canadian ~ twenty-first century literature since 1999


by Brian Francis
ECW Press, 2004

Reviewed by Anne Borden

"It doesn't really bother me that I don't have a boy friend. But I think it bothers everyone else, especially my parents. Sometimes, while we're watching Love Boat on Saturday nights, I'll catch my mother looking over at me, like she's trying to figure out a crossword puzzle."

Brian Francis' first novel introduces us to Sarnia Observer delivery boy Peter Paddington, who survives grade eight (and the onset of gay puberty) with the help of his stoic wit and phenomenal imagination. Peter's accounts of the daily events at school and home are at once gripping and hysterically funny, especially if you’re among those of us who spent your adolescent Saturday nights with Mom, Captain Steubing and crew.

What sets Francis' book apart from so many other coming out novels is that he taps so deeply into early adolescent sexuality and the secrets that young people labor to keep from their families and even themselves. So much of Peter’s adolescence is about controlling his responses: to the bullies who want to make him cry; to his parents’ unrelenting dorkiness; to the urges of a rapidly changing body. Peter agonizes, for example, over what he calls his "bedtime movies" - those falling asleep fantasies that follow bedtime stories and precede masturbation – because they have been featuring more boys than girls these days. But he never stops having them.

When it comes to his own body, Peter is almost grimly self-effacing: "There are a lot of things about me that need fixing. For starters, I'm big-boned, which is a nice way of saying 'all my pants have elasticized waistbands.'" On his thirteenth birthday, Peter passionately resolves to get a tan, lose weight and "get normal nipples". The thing is, they already are normal, as are the plots of his "bedtime movies" - it’s his view that’s been distorted, and one suspects that Peter is on the cusp of this discovery.

In many ways, Peter is the Sarnia Observer, protecting himself by remaining outside of the social fray at school … the kind of kid who grows up to be a writer. He spends his recess as the librarian's assistant, analyzing, through the window, the social hierarchy of Clarkdale Elementary School. He instinctually distances himself from the boys in the "athlete" group, the "short" group, the "geek" group, the "Indian" group and the "banger" group," and knowingly avoids those kids who "don’t fit into any group" (e.g., Arlene Marple "who has dandruff and B.O. and wears sweatshirts with kittens on them."). Like many gay teens, Peter struggles to balance his desires (e.g, learn the art of cooking by taking Home Ec. class) with his pragmatic self-protectiveness (e.g., keep from getting called a "girl" and shoved into a locker by Brian Cinder), which leads to unjust compromises.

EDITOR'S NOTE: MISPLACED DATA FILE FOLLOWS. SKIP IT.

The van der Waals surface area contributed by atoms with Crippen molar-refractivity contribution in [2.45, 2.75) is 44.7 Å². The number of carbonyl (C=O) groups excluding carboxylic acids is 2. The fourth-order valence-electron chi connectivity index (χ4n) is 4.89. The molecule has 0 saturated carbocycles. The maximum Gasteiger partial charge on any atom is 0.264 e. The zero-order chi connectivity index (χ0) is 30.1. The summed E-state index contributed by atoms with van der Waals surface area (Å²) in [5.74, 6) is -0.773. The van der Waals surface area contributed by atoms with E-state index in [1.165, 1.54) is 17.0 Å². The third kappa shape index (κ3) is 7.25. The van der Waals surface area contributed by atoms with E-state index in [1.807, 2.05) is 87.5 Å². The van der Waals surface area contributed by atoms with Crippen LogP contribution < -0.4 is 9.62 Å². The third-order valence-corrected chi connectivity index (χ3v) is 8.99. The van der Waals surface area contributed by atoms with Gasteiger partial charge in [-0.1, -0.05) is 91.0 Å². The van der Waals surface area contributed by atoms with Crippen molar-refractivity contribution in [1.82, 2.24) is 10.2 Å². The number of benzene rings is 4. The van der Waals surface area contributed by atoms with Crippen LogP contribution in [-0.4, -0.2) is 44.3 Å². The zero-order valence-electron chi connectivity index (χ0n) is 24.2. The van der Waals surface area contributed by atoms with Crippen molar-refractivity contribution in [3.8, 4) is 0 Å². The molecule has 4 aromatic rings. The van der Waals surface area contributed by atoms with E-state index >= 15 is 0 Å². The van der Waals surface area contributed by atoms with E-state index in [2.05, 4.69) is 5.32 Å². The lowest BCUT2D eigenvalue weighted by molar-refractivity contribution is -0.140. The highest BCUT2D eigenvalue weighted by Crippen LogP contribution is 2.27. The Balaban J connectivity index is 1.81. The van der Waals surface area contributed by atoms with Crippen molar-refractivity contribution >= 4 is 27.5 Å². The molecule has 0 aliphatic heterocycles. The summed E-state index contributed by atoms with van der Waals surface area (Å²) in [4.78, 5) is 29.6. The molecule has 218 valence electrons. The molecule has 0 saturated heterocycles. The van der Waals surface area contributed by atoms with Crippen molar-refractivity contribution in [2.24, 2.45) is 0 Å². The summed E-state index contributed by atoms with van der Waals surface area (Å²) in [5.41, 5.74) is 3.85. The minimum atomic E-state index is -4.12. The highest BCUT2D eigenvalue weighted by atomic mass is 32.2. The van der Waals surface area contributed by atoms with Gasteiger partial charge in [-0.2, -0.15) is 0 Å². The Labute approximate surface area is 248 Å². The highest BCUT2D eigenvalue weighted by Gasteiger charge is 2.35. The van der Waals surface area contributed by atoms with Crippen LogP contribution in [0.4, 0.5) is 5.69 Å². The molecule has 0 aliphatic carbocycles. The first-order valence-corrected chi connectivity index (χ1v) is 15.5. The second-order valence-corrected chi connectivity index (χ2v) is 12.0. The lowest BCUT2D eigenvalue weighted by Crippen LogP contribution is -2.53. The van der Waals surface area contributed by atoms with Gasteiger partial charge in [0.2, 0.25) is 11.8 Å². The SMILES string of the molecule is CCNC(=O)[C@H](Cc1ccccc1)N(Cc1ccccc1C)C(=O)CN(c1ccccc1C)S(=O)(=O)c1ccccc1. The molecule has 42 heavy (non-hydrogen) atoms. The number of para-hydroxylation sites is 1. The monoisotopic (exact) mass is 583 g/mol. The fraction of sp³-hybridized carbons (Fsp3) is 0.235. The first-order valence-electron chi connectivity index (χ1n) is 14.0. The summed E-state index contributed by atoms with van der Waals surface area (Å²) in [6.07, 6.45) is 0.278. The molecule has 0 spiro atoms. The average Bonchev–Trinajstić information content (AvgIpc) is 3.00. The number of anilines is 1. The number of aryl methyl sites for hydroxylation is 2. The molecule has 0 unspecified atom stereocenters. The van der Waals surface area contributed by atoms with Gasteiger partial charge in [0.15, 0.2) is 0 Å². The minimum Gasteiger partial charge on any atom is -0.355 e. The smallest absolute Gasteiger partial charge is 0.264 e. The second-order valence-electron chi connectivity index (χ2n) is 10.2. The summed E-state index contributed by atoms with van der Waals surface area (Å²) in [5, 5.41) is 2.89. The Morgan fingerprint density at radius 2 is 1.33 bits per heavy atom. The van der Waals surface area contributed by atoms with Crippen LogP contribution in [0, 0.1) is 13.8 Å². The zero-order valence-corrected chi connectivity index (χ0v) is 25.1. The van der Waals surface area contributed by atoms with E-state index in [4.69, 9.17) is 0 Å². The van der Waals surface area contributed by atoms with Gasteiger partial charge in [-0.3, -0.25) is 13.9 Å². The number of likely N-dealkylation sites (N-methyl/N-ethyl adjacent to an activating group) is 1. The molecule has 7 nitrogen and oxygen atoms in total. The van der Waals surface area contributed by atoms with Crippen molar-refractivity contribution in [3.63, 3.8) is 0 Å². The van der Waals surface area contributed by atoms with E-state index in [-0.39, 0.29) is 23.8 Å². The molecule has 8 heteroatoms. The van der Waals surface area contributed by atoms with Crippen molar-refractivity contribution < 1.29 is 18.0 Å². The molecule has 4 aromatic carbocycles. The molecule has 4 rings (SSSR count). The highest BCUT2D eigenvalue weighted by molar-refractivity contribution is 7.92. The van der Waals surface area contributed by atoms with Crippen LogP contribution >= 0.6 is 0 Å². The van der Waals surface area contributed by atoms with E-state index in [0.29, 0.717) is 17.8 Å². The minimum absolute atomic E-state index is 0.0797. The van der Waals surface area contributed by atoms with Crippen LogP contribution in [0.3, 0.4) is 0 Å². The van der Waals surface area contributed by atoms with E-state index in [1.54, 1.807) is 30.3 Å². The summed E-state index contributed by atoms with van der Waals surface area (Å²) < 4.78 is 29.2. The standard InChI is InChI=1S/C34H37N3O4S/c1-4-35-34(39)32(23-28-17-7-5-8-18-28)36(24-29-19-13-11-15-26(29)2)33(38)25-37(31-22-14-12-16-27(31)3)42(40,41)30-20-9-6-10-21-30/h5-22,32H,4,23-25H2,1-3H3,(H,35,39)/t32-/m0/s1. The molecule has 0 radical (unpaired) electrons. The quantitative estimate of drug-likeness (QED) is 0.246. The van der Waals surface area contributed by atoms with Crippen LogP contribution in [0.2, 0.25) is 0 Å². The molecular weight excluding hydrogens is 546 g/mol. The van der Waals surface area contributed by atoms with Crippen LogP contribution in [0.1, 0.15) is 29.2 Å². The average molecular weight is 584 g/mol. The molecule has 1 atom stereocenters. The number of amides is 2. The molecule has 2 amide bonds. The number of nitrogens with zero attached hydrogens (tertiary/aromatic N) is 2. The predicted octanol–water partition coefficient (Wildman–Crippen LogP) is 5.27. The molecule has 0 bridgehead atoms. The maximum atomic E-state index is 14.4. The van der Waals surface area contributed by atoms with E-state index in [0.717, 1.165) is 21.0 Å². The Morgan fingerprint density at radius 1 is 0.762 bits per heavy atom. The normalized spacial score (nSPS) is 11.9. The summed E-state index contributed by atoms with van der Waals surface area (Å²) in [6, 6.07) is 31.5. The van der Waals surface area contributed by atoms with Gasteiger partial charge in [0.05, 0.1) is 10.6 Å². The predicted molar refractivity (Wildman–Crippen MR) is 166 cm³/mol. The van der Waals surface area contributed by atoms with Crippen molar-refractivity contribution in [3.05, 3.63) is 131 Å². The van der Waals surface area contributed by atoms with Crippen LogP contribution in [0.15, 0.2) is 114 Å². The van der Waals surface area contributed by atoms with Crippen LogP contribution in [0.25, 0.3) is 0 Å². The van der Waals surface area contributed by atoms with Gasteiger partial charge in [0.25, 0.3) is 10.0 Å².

Peter’s significant social connections are not at Clarkdale, but with a handful of neighbors and his immediate family (again in this way, he’s really more normal than he realizes). His biggest worry is not that he doesn’t have school friends but rather that he’s let his parents down by not having school friends. Likewise, the worst betrayal Peter experiences isn’t at Clarkdale, it is by his older sister Christine, who refuses to leave her post as a People’s Jewelry saleswoman to help him fend off an "athlete" group bully at the mall (from behind the counter "she mouthed two words to me: ‘Go. away.’")

The book’s thrilling dénouement, involving an Olivia Newton John album that was a birthday gift from a bachelor uncle, would be a great place for Francis to draw the story to a close. Unfortunately, the strengths of the book are then somewhat dashed by an abrupt shift in the narrative to "boy loses weight, boy accepts himself". Peter’s birthday moment, after all, seems to be his biggest revelation on the way towards coming out, that everyone has a secret to hide; and that the moment he can own his secrets will be the beginning of Xanadu.

Anne Borden lives in Toronto, where she works as a writer and editor.







TDR is produced in Toronto, Ontario, Canada. 

All content is copyright of the person who created it and cannot be copied, printed, or downloaded without the consent of that person. 

See the masthead for editorial information. 

All views expressed are those of the writer only. 

TDR is archived with the Library and Archives Canada

ISSN 1494-6114. 


We acknowledge the support of the Canada Council for the Arts. Nous remercions de son soutien le Conseil des Arts du Canada.